Hoopla

'Elf the Musical' bringing ho-ho-holiday spirit to TCR stage

TINT

Buddy’s family will never be the same when he breezes in for Christmas in “Elf the Musical,” coming to town Friday (11/16) to Dec. 16 at Theatre Cedar Rapids. The cast includes (from left) Buddy’s dad, Walter (Greg Brown), brother Michael (Connor French), Buddy (DJ Kohl) and new girlfriend Jovie (Emily Palmer).
TINT Buddy’s family will never be the same when he breezes in for Christmas in “Elf the Musical,” coming to town Friday (11/16) to Dec. 16 at Theatre Cedar Rapids. The cast includes (from left) Buddy’s dad, Walter (Greg Brown), brother Michael (Connor French), Buddy (DJ Kohl) and new girlfriend Jovie (Emily Palmer).
/

CEDAR RAPIDS — Once a happy-go-lucky, over-the-top teen, grown-up DJ Kohl is tapping into his squelched inner elf to spring Buddy to life in “Elf the Musical.”

Based on the 2003 Christmas film classic, the song-and-dance stage version is coming to town Friday (11/16) through Dec. 16 at Theatre Cedar Rapids. Tickets have been flying faster than Santa’s reindeer, so several Thursday shows have been added to the lineup.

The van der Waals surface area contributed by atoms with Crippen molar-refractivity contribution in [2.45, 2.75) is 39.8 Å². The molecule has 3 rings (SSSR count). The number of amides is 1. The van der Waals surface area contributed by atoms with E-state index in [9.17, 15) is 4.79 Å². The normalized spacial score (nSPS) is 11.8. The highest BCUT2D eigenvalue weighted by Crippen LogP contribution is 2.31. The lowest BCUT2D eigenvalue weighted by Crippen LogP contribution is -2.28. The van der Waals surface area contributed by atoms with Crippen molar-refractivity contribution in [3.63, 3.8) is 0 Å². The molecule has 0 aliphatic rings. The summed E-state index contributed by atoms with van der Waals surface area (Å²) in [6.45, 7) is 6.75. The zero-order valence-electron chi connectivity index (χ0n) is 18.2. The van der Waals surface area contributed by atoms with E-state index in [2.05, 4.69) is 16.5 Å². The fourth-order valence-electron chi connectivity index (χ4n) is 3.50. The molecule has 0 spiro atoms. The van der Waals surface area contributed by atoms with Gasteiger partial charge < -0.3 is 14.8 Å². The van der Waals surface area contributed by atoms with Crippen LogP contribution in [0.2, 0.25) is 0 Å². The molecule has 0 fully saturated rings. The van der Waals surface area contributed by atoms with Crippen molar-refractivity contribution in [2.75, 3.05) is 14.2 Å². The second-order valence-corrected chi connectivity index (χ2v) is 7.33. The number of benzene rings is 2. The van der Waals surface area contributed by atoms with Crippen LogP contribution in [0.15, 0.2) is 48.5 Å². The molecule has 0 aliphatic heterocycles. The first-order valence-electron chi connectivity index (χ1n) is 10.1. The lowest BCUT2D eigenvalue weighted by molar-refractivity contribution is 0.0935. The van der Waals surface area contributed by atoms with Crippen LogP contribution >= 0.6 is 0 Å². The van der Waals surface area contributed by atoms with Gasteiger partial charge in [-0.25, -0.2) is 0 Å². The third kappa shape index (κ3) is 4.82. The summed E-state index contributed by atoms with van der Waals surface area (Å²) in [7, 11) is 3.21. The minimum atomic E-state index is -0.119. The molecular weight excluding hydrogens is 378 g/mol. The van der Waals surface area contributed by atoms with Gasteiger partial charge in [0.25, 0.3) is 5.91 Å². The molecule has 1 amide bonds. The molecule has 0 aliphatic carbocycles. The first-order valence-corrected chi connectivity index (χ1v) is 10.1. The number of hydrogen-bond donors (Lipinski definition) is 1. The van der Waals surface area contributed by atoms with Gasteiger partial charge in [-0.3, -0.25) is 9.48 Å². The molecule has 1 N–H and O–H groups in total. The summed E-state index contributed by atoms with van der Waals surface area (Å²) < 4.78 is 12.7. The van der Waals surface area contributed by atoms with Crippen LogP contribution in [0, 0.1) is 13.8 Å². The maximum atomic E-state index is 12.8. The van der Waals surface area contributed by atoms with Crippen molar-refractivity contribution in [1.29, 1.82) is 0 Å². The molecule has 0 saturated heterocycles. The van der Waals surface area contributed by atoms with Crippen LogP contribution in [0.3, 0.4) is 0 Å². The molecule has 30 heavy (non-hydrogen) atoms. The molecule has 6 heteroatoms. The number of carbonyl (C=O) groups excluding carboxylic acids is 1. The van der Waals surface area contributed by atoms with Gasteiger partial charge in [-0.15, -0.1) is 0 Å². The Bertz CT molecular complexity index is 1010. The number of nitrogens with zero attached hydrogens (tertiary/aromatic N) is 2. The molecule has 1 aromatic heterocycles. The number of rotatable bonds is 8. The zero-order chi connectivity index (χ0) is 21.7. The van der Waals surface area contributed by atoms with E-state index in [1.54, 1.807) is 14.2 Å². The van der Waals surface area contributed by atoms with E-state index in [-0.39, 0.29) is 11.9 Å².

But in this tale, Rudolph and the herd won’t be hoofing it onto the stage. Santa’s sleigh is powered by Christmas spirit — something sorely lacking in the heart of New York City. That apathy could actually ground Santa’s overnight flight, breaking hopeful hearts around the world. Coincidentally, Buddy, who crawled into Santa’s bag as a baby in an orphanage, and was raised at the North Pole, has just found out he isn’t an elf. His human mother died, but his father — who doesn’t know he exists — lives in the Big Apple. So at Santa’s urging, Buddy heads south to find his dad, biting off more than either one can chew.